Think North

Austerity, women & health inequalities

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Anti-austerity protest: Central London 20th June

Fortunately for me, the anti-austerity protest organised by The People’s Assembly was taking place the very weekend I’d be returning from my austerity conference in Kent. This meant I could combine the conference with a spot of protesting (academia should never distance itself from activism, in my opinion).
The feeling, coming out of bank station and seeing the already mass of people that had gathered there, was immense. The Facebook group said 70,000 people would attend, and 250,000 turned up; families with their kids in buggies, disability activists, some in wheelchairs, community groups against the cuts, a surprising number of communist groups, Unions, and even a sizeable group of Black Bloc enthusiasts (although their numbers were nothing like this event I accidentally got stuck in the middle of in Copenhagen last year).
Rather than marching with one specific group, I found it more fun to meander along to Westminster alone, taking in all the different posters and getting a feel for the different kinds of groups, chants and posters that were making the journey from the central of finance in the city to the centre of governance. It was a truly inspiring event, and while I’m under no illusion that this one protest, and the simultaneous ones taking place in other parts of the country on that day, will make a dent in the pro-austerity logic of the government and general populace. But we must begin somewhere, and peaceful protest, hopefully continuing to grow in size, is as good a place as any to begin.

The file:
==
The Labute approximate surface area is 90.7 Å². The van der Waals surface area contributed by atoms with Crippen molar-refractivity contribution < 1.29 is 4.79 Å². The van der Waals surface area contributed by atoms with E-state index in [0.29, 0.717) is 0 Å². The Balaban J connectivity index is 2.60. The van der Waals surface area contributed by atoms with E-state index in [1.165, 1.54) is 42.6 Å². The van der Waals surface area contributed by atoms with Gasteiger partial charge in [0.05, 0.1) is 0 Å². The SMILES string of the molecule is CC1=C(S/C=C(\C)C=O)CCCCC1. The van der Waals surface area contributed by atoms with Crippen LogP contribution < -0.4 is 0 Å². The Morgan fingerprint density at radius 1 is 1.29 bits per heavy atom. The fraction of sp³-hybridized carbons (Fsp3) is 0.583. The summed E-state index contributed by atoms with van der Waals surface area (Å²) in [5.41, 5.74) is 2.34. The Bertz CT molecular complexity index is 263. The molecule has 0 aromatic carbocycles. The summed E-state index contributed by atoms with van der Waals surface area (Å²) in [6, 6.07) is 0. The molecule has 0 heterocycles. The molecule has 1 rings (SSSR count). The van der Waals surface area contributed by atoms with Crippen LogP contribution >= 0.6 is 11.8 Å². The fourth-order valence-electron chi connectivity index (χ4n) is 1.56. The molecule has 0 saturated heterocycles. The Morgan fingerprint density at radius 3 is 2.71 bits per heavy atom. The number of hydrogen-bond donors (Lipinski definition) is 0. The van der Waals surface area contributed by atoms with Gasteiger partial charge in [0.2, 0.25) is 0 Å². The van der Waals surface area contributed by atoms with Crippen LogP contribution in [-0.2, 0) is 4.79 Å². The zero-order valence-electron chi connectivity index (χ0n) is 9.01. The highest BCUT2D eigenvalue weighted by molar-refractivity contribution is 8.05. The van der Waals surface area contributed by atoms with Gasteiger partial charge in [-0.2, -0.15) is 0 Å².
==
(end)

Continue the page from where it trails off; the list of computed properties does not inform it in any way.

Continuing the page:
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My first conference: Austerity and Household Finance at Kent

Two weeks ago I attended a conference hosted by the law school at Kent University to celebrate 50 years of radical feminism at Kent. It was the farthest I’ve ever travelled for a conference (sometimes I forget how massive the UK is!), and my first time presenting at a non-internal conference.

The experience was really encouraging; the plenary speakers were fantastic, the whole atmosphere was very welcoming and positive, and it was fantastic to be in a productive environment with so many anti-austerity researchers, discussing all the areas in civil society where the cuts are having a huge impact; the benefit system, cuts to legal aid, the housing market and the labour market, as well as wider feminist issues such as reproductive and informal care practices and the impact austerity is having on our understanding of these issues.

My presentation went very well, I kept it simple and did a basic summation of my PhD to date and how the concept of austerity and household finance is relevant to it. I got some great, insightful questions, and left with a lot to think about for the coming months. I didn’t ask anyone to take pictures of my presentation, unfortunately, but here’s a wee picture of a row of pastel-painted houses beside my hotel. 20150617_195726